Six new projects worth a total of £2m will give a much-needed boost in support for research investigating the impact of the Covid-19 pandemic on mental health.
Funded by UK Research and Innovation (UKRI) and the National Institute for Health Research (NIHR) in response to the pandemic, the projects will focus on reducing the negative effects on the mental health of three at-risk groups: healthcare workers, children and younger people, and those with serious mental health problems.
The largest of the six projects, worth £0.5m, seeks to understand and mitigate the psychosocial impact of the pandemic on NHS staff in England. There have been recent reports of NHS staff facing a mental health crisis, but these reports have not yet been validated by large-scale population studies with sufficient numbers of healthcare workers. This project will work with 18 NHS trusts across England to gather the evidence needed at a scale which will allow researchers to determine who is most at risk and recommend what support they may require.
Three of the six projects will specifically focus on children and younger people, with two projects using existing cohorts to assess the impact of the Covid-19 pandemic and subsequent social restrictions on the mental health of teenagers. A third project will test whether a parent-led online therapy programme can help treat children who have anxiety, either as a pre-existing mental health problem or as a new condition linked to the pandemic.
Professor Chris Whitty, Chief Medical Officer for England and Head of the NIHR, said,
'Mental Health is one of the major challenges of the COVID-19 pandemic and the associated restrictions that have been needed to control it. This new research funded by the NIHR and UKRI will help us to unpick the mental health impacts in several vulnerable groups, so we can identify those at risk sooner and make sure they can get the help they need.'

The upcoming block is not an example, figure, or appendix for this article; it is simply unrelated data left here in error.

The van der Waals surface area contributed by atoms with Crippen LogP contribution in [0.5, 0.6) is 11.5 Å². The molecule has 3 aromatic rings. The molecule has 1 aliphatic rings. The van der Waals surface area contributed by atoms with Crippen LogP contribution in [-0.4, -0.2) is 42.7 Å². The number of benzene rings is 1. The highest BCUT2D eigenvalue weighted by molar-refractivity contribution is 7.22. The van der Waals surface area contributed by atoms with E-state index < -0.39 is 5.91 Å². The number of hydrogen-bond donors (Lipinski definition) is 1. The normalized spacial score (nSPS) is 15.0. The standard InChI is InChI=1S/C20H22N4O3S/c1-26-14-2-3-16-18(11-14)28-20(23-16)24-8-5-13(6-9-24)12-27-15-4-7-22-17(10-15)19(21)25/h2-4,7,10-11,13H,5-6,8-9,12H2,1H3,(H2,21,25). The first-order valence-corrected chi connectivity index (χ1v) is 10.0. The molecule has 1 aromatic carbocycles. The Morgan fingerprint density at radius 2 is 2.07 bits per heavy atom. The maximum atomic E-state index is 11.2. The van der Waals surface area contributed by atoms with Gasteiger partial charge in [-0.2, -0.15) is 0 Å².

We have seen increases in anxiety difficulties among pre-adolescent children during the pandemic and children's mental health services are facing increased referrals. This trial will evaluate a potential means for services to provide rapid, remote, high quality support to families whose children are struggling with anxiety during and beyond the pandemic. - Professor Cathy Creswell, University of Oxford.
The Child Anxiety Treatment in the context of COVID-19 (Co-CAT) study, run by The Oxford Psychological Interventions for Children and adolescents Research Group (TOPIC) based in the Department of Experimental Psychology and led by Professor Cathy Creswell is one of the six projects to receive funding.
NHS Child and Adolescent Mental Health Services (CAMHS) face major challenges in delivering psychological treatments remotely. Furthermore professionals will need to access increasingly efficient treatments if referrals to mental health services increase as expected now social distancing measures have been relaxed and schools reopened. This research will evaluate a therapist-supported, online cognitive behaviour therapy with more than 500 children with anxiety aged 5-12 years and their parents and carers. The study will compare the online programme with current CAMHS provision to see if it is as effective and could save money.
To read the full press release.